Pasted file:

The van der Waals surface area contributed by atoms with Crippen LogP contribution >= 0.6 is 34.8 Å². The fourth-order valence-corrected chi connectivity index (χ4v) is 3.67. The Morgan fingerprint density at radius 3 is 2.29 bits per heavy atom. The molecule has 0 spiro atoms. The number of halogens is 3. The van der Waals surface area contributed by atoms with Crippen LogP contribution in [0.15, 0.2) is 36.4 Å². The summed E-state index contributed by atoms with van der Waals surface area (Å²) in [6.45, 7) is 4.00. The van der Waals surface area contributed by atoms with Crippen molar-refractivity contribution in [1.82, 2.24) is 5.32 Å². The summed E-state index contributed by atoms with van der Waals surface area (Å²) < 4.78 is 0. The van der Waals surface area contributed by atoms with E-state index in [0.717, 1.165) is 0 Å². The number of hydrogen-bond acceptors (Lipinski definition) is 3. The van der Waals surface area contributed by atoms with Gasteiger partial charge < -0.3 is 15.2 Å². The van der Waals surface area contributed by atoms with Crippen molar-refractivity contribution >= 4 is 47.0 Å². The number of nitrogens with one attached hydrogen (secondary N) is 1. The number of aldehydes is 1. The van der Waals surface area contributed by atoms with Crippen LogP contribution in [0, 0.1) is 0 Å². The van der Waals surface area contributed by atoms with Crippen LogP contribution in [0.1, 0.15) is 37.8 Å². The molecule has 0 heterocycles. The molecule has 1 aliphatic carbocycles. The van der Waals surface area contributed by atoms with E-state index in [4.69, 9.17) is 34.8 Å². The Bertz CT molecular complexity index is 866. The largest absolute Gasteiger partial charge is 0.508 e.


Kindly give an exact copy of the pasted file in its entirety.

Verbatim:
The van der Waals surface area contributed by atoms with Crippen LogP contribution >= 0.6 is 34.8 Å². The fourth-order valence-corrected chi connectivity index (χ4v) is 3.67. The Morgan fingerprint density at radius 3 is 2.29 bits per heavy atom. The molecule has 0 spiro atoms. The number of halogens is 3. The van der Waals surface area contributed by atoms with Crippen LogP contribution in [0.15, 0.2) is 36.4 Å². The summed E-state index contributed by atoms with van der Waals surface area (Å²) in [6.45, 7) is 4.00. The van der Waals surface area contributed by atoms with Crippen molar-refractivity contribution in [1.82, 2.24) is 5.32 Å². The summed E-state index contributed by atoms with van der Waals surface area (Å²) < 4.78 is 0. The van der Waals surface area contributed by atoms with E-state index in [0.717, 1.165) is 0 Å². The number of hydrogen-bond acceptors (Lipinski definition) is 3. The van der Waals surface area contributed by atoms with Gasteiger partial charge < -0.3 is 15.2 Å². The van der Waals surface area contributed by atoms with Crippen molar-refractivity contribution >= 4 is 47.0 Å². The number of nitrogens with one attached hydrogen (secondary N) is 1. The number of aldehydes is 1. The van der Waals surface area contributed by atoms with Crippen LogP contribution in [0, 0.1) is 0 Å². The van der Waals surface area contributed by atoms with Crippen LogP contribution in [0.1, 0.15) is 37.8 Å². The molecule has 0 heterocycles. The molecule has 1 aliphatic carbocycles. The van der Waals surface area contributed by atoms with E-state index in [4.69, 9.17) is 34.8 Å². The Bertz CT molecular complexity index is 866. The largest absolute Gasteiger partial charge is 0.508 e.